By Porter Anderson, Editor-in-Chief | @Porter_Anderson
Statement of Goals: ‘Any Book Without Barriers’The London-based founder of Nogaam Publishing, Azadeh Parsapour, has messaged the news media today (December 8) that the fifth edition of the Tehran Book Fair Uncensored is running through Sunday (December 13).
As Publishing Perspectives readers know, this is the program that focuses on international publication of Persian books, many of which could not pass censors’ scrutiny in Iran and—per the event’s original rationale—would not thus be exhibited at the Tehran International Book Fair.
Under normal circumstances outside of a coronavirus pandemic, this event is held in the spring and moves from one city and country to the next, hosted by a network of independent publishers of literature-in-exile, if you will.
The Tehran Book Fair Uncensored was founded in 2016 by Iran’s Parsapour. She’s the winner of the Association of American Publisher’s 2018 Freedom to Publish award for her work in producing the writings of banned, blacklisted, or exiled Iranian authors. Parsapour also has been shortlisted three times for the International Publishers Association’s Prix Voltaire shortlist, which rewards courage “in upholding the freedom to publish and in enabling others to exercise their right to freedom of expression.”
That network of independent publishers of Persian-language literature (Farsi) this year has created the first digital edition of the fair.
“As everything was canceled in 2020,” Parsapour tells us, “we all struggled and felt frustrated. In September Nogaam Publishing,” her press in London, “started the idea of having a series of programs online. Fortunately other independent publishers welcomed the idea and over the past two months we’ve tried hard to make it happen before the end of the year.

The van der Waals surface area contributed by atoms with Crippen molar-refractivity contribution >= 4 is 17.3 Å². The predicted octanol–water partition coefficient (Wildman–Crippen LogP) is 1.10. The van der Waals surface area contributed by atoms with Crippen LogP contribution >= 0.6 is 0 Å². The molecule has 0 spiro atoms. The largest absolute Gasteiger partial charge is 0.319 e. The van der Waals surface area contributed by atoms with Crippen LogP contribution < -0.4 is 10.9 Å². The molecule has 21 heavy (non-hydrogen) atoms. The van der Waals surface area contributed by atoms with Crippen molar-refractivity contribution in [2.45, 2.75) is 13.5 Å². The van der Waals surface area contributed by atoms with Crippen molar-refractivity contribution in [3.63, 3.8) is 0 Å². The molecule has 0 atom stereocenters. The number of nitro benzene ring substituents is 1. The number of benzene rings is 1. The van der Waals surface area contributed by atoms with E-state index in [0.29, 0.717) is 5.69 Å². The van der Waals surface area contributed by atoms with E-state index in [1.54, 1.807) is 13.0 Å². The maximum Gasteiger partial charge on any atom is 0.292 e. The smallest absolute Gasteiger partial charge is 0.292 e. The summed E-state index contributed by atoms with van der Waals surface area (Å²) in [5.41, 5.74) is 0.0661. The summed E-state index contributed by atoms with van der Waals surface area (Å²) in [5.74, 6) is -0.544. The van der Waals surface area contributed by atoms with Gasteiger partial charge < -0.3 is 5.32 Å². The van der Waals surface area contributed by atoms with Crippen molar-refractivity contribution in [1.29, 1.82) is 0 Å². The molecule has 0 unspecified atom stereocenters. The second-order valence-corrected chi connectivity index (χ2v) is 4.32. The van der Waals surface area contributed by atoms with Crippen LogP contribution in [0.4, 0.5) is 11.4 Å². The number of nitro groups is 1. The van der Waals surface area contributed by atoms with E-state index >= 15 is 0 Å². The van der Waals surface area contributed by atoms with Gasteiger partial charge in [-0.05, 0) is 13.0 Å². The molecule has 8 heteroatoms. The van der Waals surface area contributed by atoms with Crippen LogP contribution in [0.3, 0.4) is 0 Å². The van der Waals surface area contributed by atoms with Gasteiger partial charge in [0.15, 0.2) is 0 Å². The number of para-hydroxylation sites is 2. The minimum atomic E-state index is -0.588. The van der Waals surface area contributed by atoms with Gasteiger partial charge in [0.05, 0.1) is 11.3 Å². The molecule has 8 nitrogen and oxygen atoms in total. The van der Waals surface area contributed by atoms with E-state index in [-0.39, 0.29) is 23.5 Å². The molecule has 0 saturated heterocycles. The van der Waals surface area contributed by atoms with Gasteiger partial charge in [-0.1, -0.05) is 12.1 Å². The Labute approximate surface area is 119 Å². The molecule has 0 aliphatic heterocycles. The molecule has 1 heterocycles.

“Now 12 publishers of Persian books from different parts of the world have joined us for this big event. More than 30 programs are being held through December 13, on our Instagram, Facebook, and Zoom platforms.” Those programs include book launches, interviews, and discussions.
An advantage of the online program, she notes, is that “Iranians inside the country can also participate in all of our programs and connect with exiled authors and translators.”
‘As Determined and United as Ever’
The network of presses working together on the project this week have issued a statement that reads:
“We, independent publishers of Persian books, are gathered once more to present the Uncensored Book Fair to the world. Although we are forced to be apart this year, we are as determined and united as ever.
“Our goal is to foster diverse voices, thoughts and beliefs in literature.
“We hope for a day on which freedom of expression will be one of the basic principles in our country;
“A day on which a writer can write about whatever and however he or she desires.
“A day when publishers can publish any book without being threatened or prosecuted.
“A day on which a reader can access any book without barriers.
“And all of that with not even one censored word.
“We hope for a day on which there’s no need for an “uncensored” book fair.”
You can see a listing of programming for this year’s evocation of the fair here.
On Wednesday (December 9), that programming includes an interview with author Jamshid Farooqi and another with author Marjan Riahi.
Programs continue through Sunday.
More from Publishing Perspectives on the freedom to publish is here and more from us on the Tehran Book Fair Uncensored is here. More from us on the coronavirus COVID-19 pandemic and its impact on international book publishing is here.